OU blog

Personal Blogs

Design Museum

Gouvernes d'un avion

Visible to anyone in the world
Edited by Jonathan Vernon, Thursday, 30 Oct 2014, 08:16
From E-Learning V

 Fig.1. Gouvernes d'un avion : From La site des éditions Larousse

This is brilliant. It's from the French, free 'encyclopédie' from Larousse. It's a wee animation. You click on each of the boxes to understand how a plane banks, turns, does up and down. For those of us learning French, rather than learning to fly, I find this wonderful.

Is there an equivalent in the English language?

I don't see Wikipedia full of animations, or the Encyclopaedia Britannica ... the BBC, or BBC bite-size do these kinds of things.

I want to call it an 'OER' and 'Open Educational Resource' but is it in fact a 'CER' a 'Copyright protected Educational Resource' ?

My reading French is stretched reading intellectual property law, however carefully composed and laid out.

I guess you need to link to it rather then embed in a course. I don't teach French, but I'd give a class on a warm summer's afternoon on 'how to fly' in French to keep their attention ... and then perhaps get onto an X-box and fly a Sopwith Camel over the trenches of the First World War?

All fun and games

Permalink Add your comment
Share post
Design Museum

Pixabay - images for posts and attribution rights

Visible to anyone in the world
Edited by Jonathan Vernon, Friday, 3 Oct 2014, 09:25
From E-Learning V

A post bellow by Cathy Miller below suggests that images from Pixabay are free. I clicked on this to find an image of a brain for my last post. Many of the images in Pixabay are from commercial operations such as Shuttershock ; their images have a great big digital watermark across them and a request to pay a large subscription fee. On the other hand, I did find the image of neurons below that does the job and has the Creative Commons Non-Attribution Distribution rights - i.e. use as you please without the need to link to or attribute the image. No fus, no future problem, just help yourself - I like that.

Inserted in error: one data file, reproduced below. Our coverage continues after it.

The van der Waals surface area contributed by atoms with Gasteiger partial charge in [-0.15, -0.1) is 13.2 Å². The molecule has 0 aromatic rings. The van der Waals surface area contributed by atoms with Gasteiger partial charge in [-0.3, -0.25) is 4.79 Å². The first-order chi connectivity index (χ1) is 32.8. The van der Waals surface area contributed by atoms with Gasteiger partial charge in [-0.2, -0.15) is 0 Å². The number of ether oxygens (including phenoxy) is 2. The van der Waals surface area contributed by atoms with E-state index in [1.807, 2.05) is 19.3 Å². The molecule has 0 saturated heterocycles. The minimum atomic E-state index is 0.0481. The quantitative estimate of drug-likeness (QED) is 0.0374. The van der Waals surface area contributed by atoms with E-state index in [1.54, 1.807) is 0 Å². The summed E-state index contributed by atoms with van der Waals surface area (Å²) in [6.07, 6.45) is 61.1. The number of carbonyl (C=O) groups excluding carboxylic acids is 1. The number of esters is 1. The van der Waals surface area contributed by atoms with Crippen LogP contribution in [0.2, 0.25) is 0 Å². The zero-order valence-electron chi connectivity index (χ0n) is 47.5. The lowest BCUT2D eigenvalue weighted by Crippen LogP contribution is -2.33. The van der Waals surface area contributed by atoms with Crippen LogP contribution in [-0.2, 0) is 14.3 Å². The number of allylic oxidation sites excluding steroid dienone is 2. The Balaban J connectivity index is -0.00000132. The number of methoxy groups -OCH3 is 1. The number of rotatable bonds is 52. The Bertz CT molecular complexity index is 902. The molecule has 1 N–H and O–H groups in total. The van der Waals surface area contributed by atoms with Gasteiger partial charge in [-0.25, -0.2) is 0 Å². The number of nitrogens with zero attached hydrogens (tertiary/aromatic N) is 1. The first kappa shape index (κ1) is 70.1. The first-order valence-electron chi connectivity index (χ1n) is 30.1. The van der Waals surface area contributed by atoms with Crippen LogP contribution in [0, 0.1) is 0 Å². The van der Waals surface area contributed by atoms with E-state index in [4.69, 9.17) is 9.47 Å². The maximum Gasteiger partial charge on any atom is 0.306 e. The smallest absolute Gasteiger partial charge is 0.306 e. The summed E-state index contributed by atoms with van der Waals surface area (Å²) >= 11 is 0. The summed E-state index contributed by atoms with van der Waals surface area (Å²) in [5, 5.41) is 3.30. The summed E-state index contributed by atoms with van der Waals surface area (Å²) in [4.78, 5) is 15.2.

The easiest way to find the perfect image though is simply to search in Google for an item adding the word 'images' in the search and then click through 'til you find what gets your attention; click on the image and decide if the conditions are onerous. Depending on what you are looking for most are free with a share-alike creative commons, all you are supposed then to do is to link back to the source.

Cathy, do please open your comments on this one and I'll cut and paste this in there.

I see someone has left a comment but no one else can. A very worthwhile discussion as I am a firm believer in using images at the top of most posts just to hook interest and help tell your story.

Pixabay must be an open platform: anyone can contribute images. Perhaps Pixabox are making money by having commercial stock libraries use it too? Flickr is pretty good, but the Google search would include Flickr images anyway.

I have some 2,000 images in five galleries in Google Pics, E-learning I (1000 images, H807, H800),  E-learning II (385 images H808, B822), E-learning III (521 images, H810), E-learning IV (349 images, H809, H818) and E-learning V (Ouverture, once I get started). As well as module specific, even EMA specific galleries, such as H818: The Networked Practitioner. and H818: EMA (29 images,  L120). Grabbed from everywhere, many CCS (share-alike) just about all related to illustrating various MAODE modules over the last four years. However, I've not been meticulous about identifying where the copyright always lies. It's true, that it is irksome, just adding that extra link or creating the correct Creative Contributions copyright tag as an icon - though we ought to do that. There is a bonus for doing so as the links to and from your post and the image host generates traffic but I'd only do that for a commercial blog, which this isn't.

The other thing to do is to draw your own images, saying using the Apps 'Paint' or 'Brushes" or to take or have your own gallery of photographs to use (smart phone snaps, photos) then you will never have a copyright issue as they are yours. The other one is to screengrab images you like and then manipulate them in a App such as 'Studio'. All of this takes time and a blog is a blog, not an article for a magazine don't you think?

Permalink Add your comment
Share post
Design Museum

H818 TMA01: Concept Board using a Mind Map

Visible to anyone in the world
Edited by Jonathan Vernon, Thursday, 27 Feb 2014, 16:23

 

Fig.1. SimpleMinds+ concept board/mind map for H818 TMA 01